This is the 18th volume of CCAMLR Science and the contents reflect the important science that supports CCAMLR’s management of the marine living resources of the Southern Ocean. In particular there is a suite of papers that address key aspects of improving assessment of the population status of toothfish and of assessing the risk associated with gathering data and interpreting indicators from populations that may be depleted. The suite of papers on krill cover the spectrum of analysis of data gathered on fishing vessels to using trends in patents to predict the future for krill fishing; as well as a description of the analysis of acoustic data to determine krill biomass.
During 2010 there were five meetings of the specialist groups of the Scientific Committee of CCAMLR, covering acoustics, statistics and modelling, ecosystem monitoring and management, fish stock assessment and at-sea operations. A total of 104 working papers were presented at these meetings. This volume consists
of papers that were submitted to those meetings and have been through the scrutiny of those specialist groups as well as the more traditional peer-review process.
The papers in this volume of CCAMLR Science broadly reflect the important areas of research used to provide advice on the management of fishing in the Convention Area. For example, in the case of toothfish there are papers that develop our understanding of the dynamics of fish populations through improved natural mortality estimates, examine the potential costs of research catches as well as the potential spatial overlap with vulnerable benthic habitats. In the case of Antarctic krill, there are papers that describe how abundance estimates are derived from acoustic data, details of the krill and fish by-catch taken in the krill fishery and a novel paper looking at market predictors of the future krill fishery.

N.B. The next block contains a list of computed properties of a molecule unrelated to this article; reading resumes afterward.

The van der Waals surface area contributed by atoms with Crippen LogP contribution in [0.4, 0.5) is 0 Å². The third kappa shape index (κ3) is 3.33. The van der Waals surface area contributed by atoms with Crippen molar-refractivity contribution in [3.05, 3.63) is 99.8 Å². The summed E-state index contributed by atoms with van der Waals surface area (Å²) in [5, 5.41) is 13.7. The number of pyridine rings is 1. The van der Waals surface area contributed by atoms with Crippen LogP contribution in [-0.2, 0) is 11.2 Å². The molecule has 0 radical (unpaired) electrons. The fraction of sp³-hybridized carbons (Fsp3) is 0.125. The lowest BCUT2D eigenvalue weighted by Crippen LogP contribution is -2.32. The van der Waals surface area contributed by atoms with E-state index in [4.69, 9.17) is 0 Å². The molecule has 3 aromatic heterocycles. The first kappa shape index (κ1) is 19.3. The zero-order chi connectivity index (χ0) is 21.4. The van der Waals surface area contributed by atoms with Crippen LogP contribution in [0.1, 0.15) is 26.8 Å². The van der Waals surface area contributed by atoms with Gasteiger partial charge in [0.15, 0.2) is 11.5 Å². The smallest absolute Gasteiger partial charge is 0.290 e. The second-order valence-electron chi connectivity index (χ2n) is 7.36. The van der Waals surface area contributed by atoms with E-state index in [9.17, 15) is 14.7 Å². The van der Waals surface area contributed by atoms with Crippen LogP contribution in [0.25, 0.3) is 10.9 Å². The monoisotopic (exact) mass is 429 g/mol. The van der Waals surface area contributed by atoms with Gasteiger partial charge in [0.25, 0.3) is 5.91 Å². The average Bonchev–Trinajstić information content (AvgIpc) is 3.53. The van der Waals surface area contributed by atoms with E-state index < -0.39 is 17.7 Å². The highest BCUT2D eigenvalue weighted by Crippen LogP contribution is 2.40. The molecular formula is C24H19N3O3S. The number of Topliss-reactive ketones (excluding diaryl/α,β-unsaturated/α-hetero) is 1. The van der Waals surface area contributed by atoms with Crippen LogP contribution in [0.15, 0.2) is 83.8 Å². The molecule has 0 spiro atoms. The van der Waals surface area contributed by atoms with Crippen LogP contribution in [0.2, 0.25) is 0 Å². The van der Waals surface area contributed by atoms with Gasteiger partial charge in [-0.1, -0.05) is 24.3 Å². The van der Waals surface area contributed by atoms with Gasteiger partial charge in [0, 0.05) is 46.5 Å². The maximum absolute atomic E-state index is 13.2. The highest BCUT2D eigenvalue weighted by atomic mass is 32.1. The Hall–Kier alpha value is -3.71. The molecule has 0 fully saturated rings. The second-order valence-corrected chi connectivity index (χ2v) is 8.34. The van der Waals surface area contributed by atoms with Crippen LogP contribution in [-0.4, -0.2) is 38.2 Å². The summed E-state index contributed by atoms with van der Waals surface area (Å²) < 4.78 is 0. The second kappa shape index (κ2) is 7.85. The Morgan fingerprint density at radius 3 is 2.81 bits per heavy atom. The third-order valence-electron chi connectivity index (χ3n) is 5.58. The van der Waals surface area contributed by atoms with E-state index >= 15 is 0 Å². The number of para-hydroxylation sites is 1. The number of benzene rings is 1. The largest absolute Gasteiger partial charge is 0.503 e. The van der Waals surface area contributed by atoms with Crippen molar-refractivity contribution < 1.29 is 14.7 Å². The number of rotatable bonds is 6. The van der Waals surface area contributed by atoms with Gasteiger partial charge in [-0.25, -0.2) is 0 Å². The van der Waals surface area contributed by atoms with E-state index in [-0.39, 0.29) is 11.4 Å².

Publication of this volume of CCAMLR Science coincides with the 30th meeting of the CCAMLR Scientific Committee. Over those 30 years, several thousand scientific papers have been presented to CCAMLR meetings and provide the basis for the science-based decision-making by CCAMLR. One of the most striking changes over the past 30 years is the increase in the number of scientific journals in which work of relevance to CCAMLR is published. This is undoubtedly driven by the need to publish (or be damned), however, quite often authors refer to their findings being ‘important to CCAMLR’ yet those papers do not get submitted for consideration by CCAMLR. I would urge all authors who consider that their papers may be relevant to CCAMLR to contact the CCAMLR Representative for their country (or the CCAMLR Secretariat) to investigate ways to maximise the potential impact of their important science.